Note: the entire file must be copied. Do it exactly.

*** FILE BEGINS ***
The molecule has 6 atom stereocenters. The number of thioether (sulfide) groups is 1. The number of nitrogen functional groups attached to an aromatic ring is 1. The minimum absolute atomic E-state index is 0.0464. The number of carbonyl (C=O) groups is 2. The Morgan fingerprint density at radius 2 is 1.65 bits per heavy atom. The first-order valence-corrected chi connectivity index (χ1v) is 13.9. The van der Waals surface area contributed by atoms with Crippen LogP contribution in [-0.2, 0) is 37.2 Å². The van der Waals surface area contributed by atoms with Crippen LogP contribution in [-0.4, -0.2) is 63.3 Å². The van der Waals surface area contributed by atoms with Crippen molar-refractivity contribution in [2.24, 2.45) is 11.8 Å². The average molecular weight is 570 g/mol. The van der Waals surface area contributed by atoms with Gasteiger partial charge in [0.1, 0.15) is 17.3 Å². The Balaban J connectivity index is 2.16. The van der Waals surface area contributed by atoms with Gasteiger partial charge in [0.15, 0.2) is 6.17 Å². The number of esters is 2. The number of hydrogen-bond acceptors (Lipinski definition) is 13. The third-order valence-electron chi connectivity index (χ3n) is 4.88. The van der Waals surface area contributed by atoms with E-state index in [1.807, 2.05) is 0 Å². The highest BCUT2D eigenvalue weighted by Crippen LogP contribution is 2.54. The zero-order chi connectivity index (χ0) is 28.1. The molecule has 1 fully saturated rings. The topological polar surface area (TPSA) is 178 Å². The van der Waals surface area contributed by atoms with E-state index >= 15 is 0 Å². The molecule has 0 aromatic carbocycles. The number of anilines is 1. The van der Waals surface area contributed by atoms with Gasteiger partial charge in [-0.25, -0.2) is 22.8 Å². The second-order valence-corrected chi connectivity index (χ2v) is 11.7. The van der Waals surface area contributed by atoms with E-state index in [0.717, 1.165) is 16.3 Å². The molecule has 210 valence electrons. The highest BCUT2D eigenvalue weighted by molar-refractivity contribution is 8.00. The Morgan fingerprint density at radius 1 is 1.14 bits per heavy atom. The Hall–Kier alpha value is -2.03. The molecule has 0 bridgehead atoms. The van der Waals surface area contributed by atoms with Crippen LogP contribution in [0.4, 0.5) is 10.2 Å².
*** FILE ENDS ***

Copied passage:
The molecule has 6 atom stereocenters. The number of thioether (sulfide) groups is 1. The number of nitrogen functional groups attached to an aromatic ring is 1. The minimum absolute atomic E-state index is 0.0464. The number of carbonyl (C=O) groups is 2. The Morgan fingerprint density at radius 2 is 1.65 bits per heavy atom. The first-order valence-corrected chi connectivity index (χ1v) is 13.9. The van der Waals surface area contributed by atoms with Crippen LogP contribution in [-0.2, 0) is 37.2 Å². The van der Waals surface area contributed by atoms with Crippen LogP contribution in [-0.4, -0.2) is 63.3 Å². The van der Waals surface area contributed by atoms with Crippen molar-refractivity contribution in [2.24, 2.45) is 11.8 Å². The average molecular weight is 570 g/mol. The van der Waals surface area contributed by atoms with Gasteiger partial charge in [0.1, 0.15) is 17.3 Å². The Balaban J connectivity index is 2.16. The van der Waals surface area contributed by atoms with Gasteiger partial charge in [0.15, 0.2) is 6.17 Å². The number of esters is 2. The number of hydrogen-bond acceptors (Lipinski definition) is 13. The third-order valence-electron chi connectivity index (χ3n) is 4.88. The van der Waals surface area contributed by atoms with E-state index in [1.807, 2.05) is 0 Å². The highest BCUT2D eigenvalue weighted by Crippen LogP contribution is 2.54. The zero-order chi connectivity index (χ0) is 28.1. The molecule has 1 fully saturated rings. The topological polar surface area (TPSA) is 178 Å². The van der Waals surface area contributed by atoms with E-state index >= 15 is 0 Å². The molecule has 0 aromatic carbocycles. The number of anilines is 1. The van der Waals surface area contributed by atoms with Gasteiger partial charge in [-0.25, -0.2) is 22.8 Å². The second-order valence-corrected chi connectivity index (χ2v) is 11.7. The van der Waals surface area contributed by atoms with E-state index in [0.717, 1.165) is 16.3 Å². The molecule has 210 valence electrons. The highest BCUT2D eigenvalue weighted by molar-refractivity contribution is 8.00. The Morgan fingerprint density at radius 1 is 1.14 bits per heavy atom. The Hall–Kier alpha value is -2.03. The molecule has 0 bridgehead atoms. The van der Waals surface area contributed by atoms with Crippen LogP contribution in [0.4, 0.5) is 10.2 Å².